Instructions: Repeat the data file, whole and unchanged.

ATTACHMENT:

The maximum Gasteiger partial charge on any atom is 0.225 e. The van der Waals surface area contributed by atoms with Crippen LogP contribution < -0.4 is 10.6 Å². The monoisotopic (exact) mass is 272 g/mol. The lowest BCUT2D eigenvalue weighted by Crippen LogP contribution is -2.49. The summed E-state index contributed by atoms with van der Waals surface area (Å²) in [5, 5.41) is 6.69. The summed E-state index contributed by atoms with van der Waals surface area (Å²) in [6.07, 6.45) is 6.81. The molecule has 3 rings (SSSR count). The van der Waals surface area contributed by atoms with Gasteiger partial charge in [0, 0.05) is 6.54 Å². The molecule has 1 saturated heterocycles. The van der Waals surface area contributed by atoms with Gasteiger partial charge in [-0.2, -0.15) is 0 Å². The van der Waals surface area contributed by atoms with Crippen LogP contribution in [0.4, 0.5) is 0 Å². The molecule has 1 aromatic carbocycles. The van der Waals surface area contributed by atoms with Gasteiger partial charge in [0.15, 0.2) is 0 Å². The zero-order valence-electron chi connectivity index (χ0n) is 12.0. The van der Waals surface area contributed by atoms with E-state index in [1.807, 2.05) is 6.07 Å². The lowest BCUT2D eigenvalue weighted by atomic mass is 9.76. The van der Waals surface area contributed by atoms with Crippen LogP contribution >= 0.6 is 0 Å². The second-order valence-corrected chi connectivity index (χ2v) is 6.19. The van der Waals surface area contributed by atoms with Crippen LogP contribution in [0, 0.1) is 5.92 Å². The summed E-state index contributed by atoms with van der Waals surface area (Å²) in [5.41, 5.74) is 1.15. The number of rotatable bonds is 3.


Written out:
The maximum Gasteiger partial charge on any atom is 0.225 e. The van der Waals surface area contributed by atoms with Crippen LogP contribution < -0.4 is 10.6 Å². The monoisotopic (exact) mass is 272 g/mol. The lowest BCUT2D eigenvalue weighted by Crippen LogP contribution is -2.49. The summed E-state index contributed by atoms with van der Waals surface area (Å²) in [5, 5.41) is 6.69. The summed E-state index contributed by atoms with van der Waals surface area (Å²) in [6.07, 6.45) is 6.81. The molecule has 3 rings (SSSR count). The van der Waals surface area contributed by atoms with Gasteiger partial charge in [0, 0.05) is 6.54 Å². The molecule has 1 saturated heterocycles. The van der Waals surface area contributed by atoms with Gasteiger partial charge in [-0.2, -0.15) is 0 Å². The van der Waals surface area contributed by atoms with Crippen LogP contribution in [0.4, 0.5) is 0 Å². The molecule has 1 aromatic carbocycles. The van der Waals surface area contributed by atoms with Gasteiger partial charge in [0.15, 0.2) is 0 Å². The zero-order valence-electron chi connectivity index (χ0n) is 12.0. The van der Waals surface area contributed by atoms with E-state index in [1.807, 2.05) is 6.07 Å². The lowest BCUT2D eigenvalue weighted by atomic mass is 9.76. The van der Waals surface area contributed by atoms with Crippen LogP contribution >= 0.6 is 0 Å². The second-order valence-corrected chi connectivity index (χ2v) is 6.19. The van der Waals surface area contributed by atoms with Crippen LogP contribution in [0, 0.1) is 5.92 Å². The summed E-state index contributed by atoms with van der Waals surface area (Å²) in [5.41, 5.74) is 1.15. The number of rotatable bonds is 3.